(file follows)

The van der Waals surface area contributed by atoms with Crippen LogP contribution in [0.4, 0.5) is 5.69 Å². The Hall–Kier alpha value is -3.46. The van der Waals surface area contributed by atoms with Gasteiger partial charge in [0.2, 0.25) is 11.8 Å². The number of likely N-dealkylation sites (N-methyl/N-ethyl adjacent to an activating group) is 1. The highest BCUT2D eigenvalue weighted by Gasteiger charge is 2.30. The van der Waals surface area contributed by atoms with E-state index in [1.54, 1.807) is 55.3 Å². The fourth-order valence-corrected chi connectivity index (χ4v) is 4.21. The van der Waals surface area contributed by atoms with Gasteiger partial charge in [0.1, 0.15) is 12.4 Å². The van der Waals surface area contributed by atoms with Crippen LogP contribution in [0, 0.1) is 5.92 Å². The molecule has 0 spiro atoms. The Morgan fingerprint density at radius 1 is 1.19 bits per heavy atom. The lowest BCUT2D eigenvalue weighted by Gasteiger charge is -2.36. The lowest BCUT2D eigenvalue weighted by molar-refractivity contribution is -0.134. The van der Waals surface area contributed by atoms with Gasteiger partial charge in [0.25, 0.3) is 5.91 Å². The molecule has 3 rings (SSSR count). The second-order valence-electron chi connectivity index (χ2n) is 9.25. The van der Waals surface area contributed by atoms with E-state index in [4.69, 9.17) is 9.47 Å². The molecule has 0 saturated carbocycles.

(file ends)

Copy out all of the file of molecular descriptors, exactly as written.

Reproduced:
The van der Waals surface area contributed by atoms with Crippen LogP contribution in [0.4, 0.5) is 5.69 Å². The Hall–Kier alpha value is -3.46. The van der Waals surface area contributed by atoms with Gasteiger partial charge in [0.2, 0.25) is 11.8 Å². The number of likely N-dealkylation sites (N-methyl/N-ethyl adjacent to an activating group) is 1. The highest BCUT2D eigenvalue weighted by Gasteiger charge is 2.30. The van der Waals surface area contributed by atoms with E-state index in [1.54, 1.807) is 55.3 Å². The fourth-order valence-corrected chi connectivity index (χ4v) is 4.21. The van der Waals surface area contributed by atoms with Gasteiger partial charge in [0.1, 0.15) is 12.4 Å². The van der Waals surface area contributed by atoms with Crippen LogP contribution in [0, 0.1) is 5.92 Å². The molecule has 0 spiro atoms. The Morgan fingerprint density at radius 1 is 1.19 bits per heavy atom. The lowest BCUT2D eigenvalue weighted by Gasteiger charge is -2.36. The lowest BCUT2D eigenvalue weighted by molar-refractivity contribution is -0.134. The van der Waals surface area contributed by atoms with Gasteiger partial charge in [0.25, 0.3) is 5.91 Å². The molecule has 3 rings (SSSR count). The second-order valence-electron chi connectivity index (χ2n) is 9.25. The van der Waals surface area contributed by atoms with E-state index in [4.69, 9.17) is 9.47 Å². The molecule has 0 saturated carbocycles.